Corporate Social Responsibility – what about inside the organization?

30 Sep

This week I was forwarded the list of Canada’s 50 Best Corporate Citizens (2011). It’s a list that Corporate Knights (“the Magazine for Clean Capitalism”) started about 10 years ago.

Who knew there was such a list? I was amazed!

I discovered  through Madelaine Drohan’s article in the report (entitled Big country, small steps) that corporate social responsibility can mean very different things;  from making sure child labour isn’t used in the supply chain, to building schools in Africa, to preventing high school drop outs right here at home.  Not bad, I thought. Good to know that there are large companies that are looking at more than profits. Hooray!

Further into the report, I came across a scorecard which tracks “the environmental, social and governance performance of the S&P/TSX60 Companies on the 2011 Best 50 Corporate Citizens in Canada.  I thought I would find some great stats about what these companies are doing internally as well, to match their social responsibility externally.

I was disappointed.

A few things stand out in particular among these stats about corporate citizens who are up to some great things:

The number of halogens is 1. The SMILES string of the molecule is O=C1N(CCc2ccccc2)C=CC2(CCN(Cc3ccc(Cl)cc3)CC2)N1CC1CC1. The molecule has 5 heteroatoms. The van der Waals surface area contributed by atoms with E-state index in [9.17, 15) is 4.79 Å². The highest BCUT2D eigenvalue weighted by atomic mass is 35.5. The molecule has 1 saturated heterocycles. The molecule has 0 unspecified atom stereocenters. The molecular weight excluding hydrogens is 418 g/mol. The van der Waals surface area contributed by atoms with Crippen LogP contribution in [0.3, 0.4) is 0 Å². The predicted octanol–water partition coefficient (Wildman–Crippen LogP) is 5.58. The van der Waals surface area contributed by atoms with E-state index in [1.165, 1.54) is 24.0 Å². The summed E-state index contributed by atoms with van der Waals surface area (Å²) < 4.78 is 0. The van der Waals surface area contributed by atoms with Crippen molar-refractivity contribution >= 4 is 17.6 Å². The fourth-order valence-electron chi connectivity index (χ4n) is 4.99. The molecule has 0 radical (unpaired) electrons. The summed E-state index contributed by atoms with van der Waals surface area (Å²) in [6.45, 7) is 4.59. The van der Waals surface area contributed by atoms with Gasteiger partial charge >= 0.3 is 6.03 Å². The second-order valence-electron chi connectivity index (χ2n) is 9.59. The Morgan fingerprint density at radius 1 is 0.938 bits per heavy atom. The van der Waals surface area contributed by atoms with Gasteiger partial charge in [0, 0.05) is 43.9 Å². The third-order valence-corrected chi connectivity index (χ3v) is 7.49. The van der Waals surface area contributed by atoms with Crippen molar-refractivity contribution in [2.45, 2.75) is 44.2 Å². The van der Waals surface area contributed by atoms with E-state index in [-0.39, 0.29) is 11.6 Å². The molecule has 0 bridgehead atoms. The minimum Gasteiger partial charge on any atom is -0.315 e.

• the number of female company directors in 2010 was 14.61% (UP from 14.49% in 2009, but still low)
  • the number of company directors who were either visible minorities or aboriginal  in 2010 was 2.92% (DOWN from 4.06 in 2009)
  • and the ratio of CEO salary to the lowest paid employees salary INCREASED by 8.70%

Sigh.

I’m not sure why I’m surprised. I often see companies making efforts in diversity and inclusion outside their walls (arguably where it looks good and they get kudos) before tackling any change inside. I guess I thought that with the corporate halo shining brightly for these 50 companies, that maybe, just maybe, they would be different.  I know it’s just a graph and I don’t have the whole story by far, but it suggests a lot.  

Would it be great if corporate social responsibility included creating an inclusive, welcoming workplace  that valued diversity and inclusion – with representation at all levels and smaller pay gaps (for example) to prove it?

See more.

Copyright 2011 Annemarie Shrouder
author, speaker and facilitator on issues of diversity and inclusion
www.beeing.ca

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